Where Does Immigration Reform Begin for Same-Sex Couples?

As many eyes turn to the Supreme Court's ruling on federal recognition, advocates are also working to include LGBT rights in the upcoming reform bill.

By Seth Freed Wessler Jan 14, 2013

When Republican Sen. John Kyle quipped in November that young undocumented immigrants should consider marrying U.S. citizens to get a green card, his comments were rightly assailed as insensitive and inaccurate. But for many bi-national couples, Kyle’s flourish carried an additional sting, because marriage is a path to legal residency that’s not accessible to all.

The Defense of Marriage Act, or DOMA, signed by President Bill Clinton in 1996, enshrines marriage as straight and bars same-sex couples from a long list of federal benefits, including the right to petition for immigration status for a spouse. Now, advocates are fighting on multiple fronts so that same-sex couples can access immigration relief through their partners. But while the winds of change are behind them, the way to victory is not an easy one.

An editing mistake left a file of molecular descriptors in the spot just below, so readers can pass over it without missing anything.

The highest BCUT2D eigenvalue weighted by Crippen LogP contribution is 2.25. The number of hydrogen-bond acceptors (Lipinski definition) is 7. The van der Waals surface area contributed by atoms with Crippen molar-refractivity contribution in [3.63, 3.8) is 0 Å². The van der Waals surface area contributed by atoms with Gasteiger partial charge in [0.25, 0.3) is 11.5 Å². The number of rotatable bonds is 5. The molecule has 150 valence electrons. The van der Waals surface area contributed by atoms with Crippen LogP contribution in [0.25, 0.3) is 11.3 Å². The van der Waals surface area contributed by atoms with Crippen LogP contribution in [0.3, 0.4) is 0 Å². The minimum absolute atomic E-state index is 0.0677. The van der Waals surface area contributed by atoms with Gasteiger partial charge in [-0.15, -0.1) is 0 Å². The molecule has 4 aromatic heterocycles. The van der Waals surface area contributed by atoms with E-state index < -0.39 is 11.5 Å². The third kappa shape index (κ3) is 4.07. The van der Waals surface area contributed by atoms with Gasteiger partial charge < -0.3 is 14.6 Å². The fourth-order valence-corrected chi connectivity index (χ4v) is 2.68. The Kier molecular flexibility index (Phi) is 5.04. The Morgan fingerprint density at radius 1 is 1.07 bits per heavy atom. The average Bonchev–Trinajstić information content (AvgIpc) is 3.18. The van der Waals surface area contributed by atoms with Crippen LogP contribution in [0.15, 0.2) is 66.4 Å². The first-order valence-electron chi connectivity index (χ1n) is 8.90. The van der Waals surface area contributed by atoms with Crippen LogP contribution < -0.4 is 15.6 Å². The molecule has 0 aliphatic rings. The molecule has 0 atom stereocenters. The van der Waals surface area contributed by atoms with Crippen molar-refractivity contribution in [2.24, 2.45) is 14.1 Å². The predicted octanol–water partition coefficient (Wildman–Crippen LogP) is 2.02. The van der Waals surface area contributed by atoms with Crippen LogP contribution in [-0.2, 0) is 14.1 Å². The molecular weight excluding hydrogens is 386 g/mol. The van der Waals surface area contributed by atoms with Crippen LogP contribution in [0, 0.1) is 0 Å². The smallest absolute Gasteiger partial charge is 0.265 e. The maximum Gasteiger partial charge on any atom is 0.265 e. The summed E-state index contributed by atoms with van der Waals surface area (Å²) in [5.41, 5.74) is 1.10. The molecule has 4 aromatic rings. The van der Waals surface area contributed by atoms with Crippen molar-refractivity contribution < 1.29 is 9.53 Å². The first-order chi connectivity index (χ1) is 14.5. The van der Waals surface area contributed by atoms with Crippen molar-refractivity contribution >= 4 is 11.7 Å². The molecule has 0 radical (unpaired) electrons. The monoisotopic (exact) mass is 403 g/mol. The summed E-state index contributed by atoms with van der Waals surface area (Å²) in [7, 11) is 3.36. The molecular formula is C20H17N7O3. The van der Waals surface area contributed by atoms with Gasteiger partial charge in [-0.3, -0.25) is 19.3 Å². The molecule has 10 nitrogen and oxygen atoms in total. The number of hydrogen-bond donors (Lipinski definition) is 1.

As immigration reform unfolds in the coming months, LGBT immigration advocates hope to include rights for same-sex couples in the sort of comprehensive bill the president and Democrats want. But more conservative members of the developing reform coalition argue to do so would be to add a poison pill. Meanwhile, all eyes are turning to the Supreme Court, which will rule on DOMA this year.

The Supreme Court

In December, the Supreme Court agreed to hear arguments on the constitutionality of DOMA. The case was brought by the American Civil Liberties Union on behalf of a woman named Edie Winsdor who was forced to pay hundreds of thousands of dollars in estate tax when her long-time partner died. The part of the law at issue in the case also blocks bi-national same-sex couples from gaining immigration status through marriage. If the court upholds a lower courts finding on DOMA’s unconstitutionality, same sex couples married in any state will be allowed to petition for undocumented spouses.